A history of the Patagonian toothfish fishery
Today the Patagonian toothfish (Dissostichus eleginoides) is the most valuable fishery in Antarctic or subantarctic waters. Prices can exceed $US10 per kilo for headed, gutted and tailed fish in the main markets in Japan and the United States. Unlike nearly all other Antarctic fish, the toothfish can grow to a large size (just over 2 m long and 100 kg in weight) and this, together with its high quality white flesh and few bones, make it highly sought after – particularly given the growing scarcity of other premium-quality species from around the world.
This has led in the last few years to a large-scale illegal fishery, which attempts to poach fish from the major areas of distribution of the toothfish around the subantarctic islands and other submarine ridges in the Atlantic and Indian Ocean sectors of the Southern Ocean. Large numbers of vessels fishing illegally were first noticed in 1996 in the western part of the Indian Ocean, but they soon spread eastwards towards Kerguelen and Heard Islands where they were seen by Australian and French licensed vessels in 1997. Although difficult to estimate reliably, it is thought that illegal catches were very high in these first couple of years – possibly two to three times the legal catch of this species from all sources – and probably caused a significant depletion of the fish stock in some localities. As a result of surveillance and arrests by some countries, including Australia, illegal fishing has declined. It still however remains a serious problem, with illegal catches being similar to the level of legal catches in the 1999–2000 season.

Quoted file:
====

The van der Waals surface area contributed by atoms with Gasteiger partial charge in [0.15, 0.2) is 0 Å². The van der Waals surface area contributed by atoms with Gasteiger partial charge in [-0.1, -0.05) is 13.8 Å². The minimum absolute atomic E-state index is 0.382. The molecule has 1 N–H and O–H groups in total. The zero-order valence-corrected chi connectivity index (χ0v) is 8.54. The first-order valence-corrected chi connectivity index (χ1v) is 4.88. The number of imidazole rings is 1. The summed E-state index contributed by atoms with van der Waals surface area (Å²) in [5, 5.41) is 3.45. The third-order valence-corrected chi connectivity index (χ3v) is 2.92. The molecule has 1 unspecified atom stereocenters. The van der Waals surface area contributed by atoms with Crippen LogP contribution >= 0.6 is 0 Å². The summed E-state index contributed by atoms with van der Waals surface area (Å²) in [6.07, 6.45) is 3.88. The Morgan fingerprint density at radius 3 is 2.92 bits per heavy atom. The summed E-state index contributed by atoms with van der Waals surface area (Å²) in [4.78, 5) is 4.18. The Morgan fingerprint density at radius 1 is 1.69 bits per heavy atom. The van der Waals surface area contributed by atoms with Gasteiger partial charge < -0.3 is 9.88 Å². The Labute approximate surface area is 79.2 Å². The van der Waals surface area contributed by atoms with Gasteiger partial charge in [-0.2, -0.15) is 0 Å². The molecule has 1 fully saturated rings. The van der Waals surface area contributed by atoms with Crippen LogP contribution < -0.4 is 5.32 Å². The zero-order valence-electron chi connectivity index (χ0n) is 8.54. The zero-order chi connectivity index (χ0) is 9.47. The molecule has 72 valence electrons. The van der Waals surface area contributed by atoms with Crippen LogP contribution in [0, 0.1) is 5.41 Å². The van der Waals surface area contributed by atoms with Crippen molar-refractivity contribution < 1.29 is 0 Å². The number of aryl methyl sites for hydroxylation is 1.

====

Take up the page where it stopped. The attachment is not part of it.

Since the start of fishing activity in subantarctic waters in the early 1970s, toothfish had been a minor bycatch species in the trawl fisheries for marbled rock cod and grey rock cod, particularly around South Georgia and the Kerguelen Islands. It was only in 1985 that commercial quantities of toothfish were discovered at Kerguelen. There had, however, been a substantial fishery off the Chilean coast since the mid-1970s, so markets were already established for this species. Since then, the fishery for this species developed rapidly and expanded to other areas, including South Georgia, Marion and Prince Edward Islands, and Crozet Islands. In 1994 an Australian trawl fishery began at Macquarie Island, followed by Heard Island in 1997. Although started as a trawl fishery, most toothfish is now caught by longline, except for the Australian fishery and part of the French fishery at Kerguelen. In the 1999–2000 season, approximately 14,500 tonnes were caught in the subantarctic waters managed by CCAMLR and a further 11,500 tonnes were taken outside CCAMLR waters off Chile, Argentina and the Falkland Islands.
Patagonian toothfish is now known to occur throughout the southern hemisphere in cool temperate and subantarctic waters, from the east and west coasts of South America eastwards through all of the subantarctic islands, submarine plateaus and seamounts to the Campbell Plateau south of New Zealand in waters from 300 m to over 2000 m depth. It probably also occurs in the Pacific sector, but little exploration has been done there. It is replaced in the high latitudes close to the coast of Antarctica by its close relation, the Antarctic toothfish (Dissostichus mawsoni), for which a fishery is currently being developed.
About Patagonian toothfish
Patagonian toothfish are caught close to the sea bed and most fishing occurs between 400 m and 1500 m depth. They are large, active, predatory fish that feed mostly in the water column on squid and fish, but they have a very varied diet that can include bottom-living organisms such as crabs and prawns. Studies on their age and growth are not yet conclusive, but it appears that they can live at least 45 years, with males maturing at about 10 years and females at about 12 years. Spawning is thought to take place in winter (June–July) in depths of at least 1500 m. Young stages spend some months at least in surface waters before moving to the sea bed where they appear to move deeper as they grow. Tagging experiments suggest, surprisingly for such an apparently active large species, that fish generally do not move more than a few tens of miles over a period of several years. Recently, however, there have been two instances of tagged fish recaptured at different islands several hundred miles from their tagging position, so the extent to which fish interchange between different fishing grounds is not yet resolved.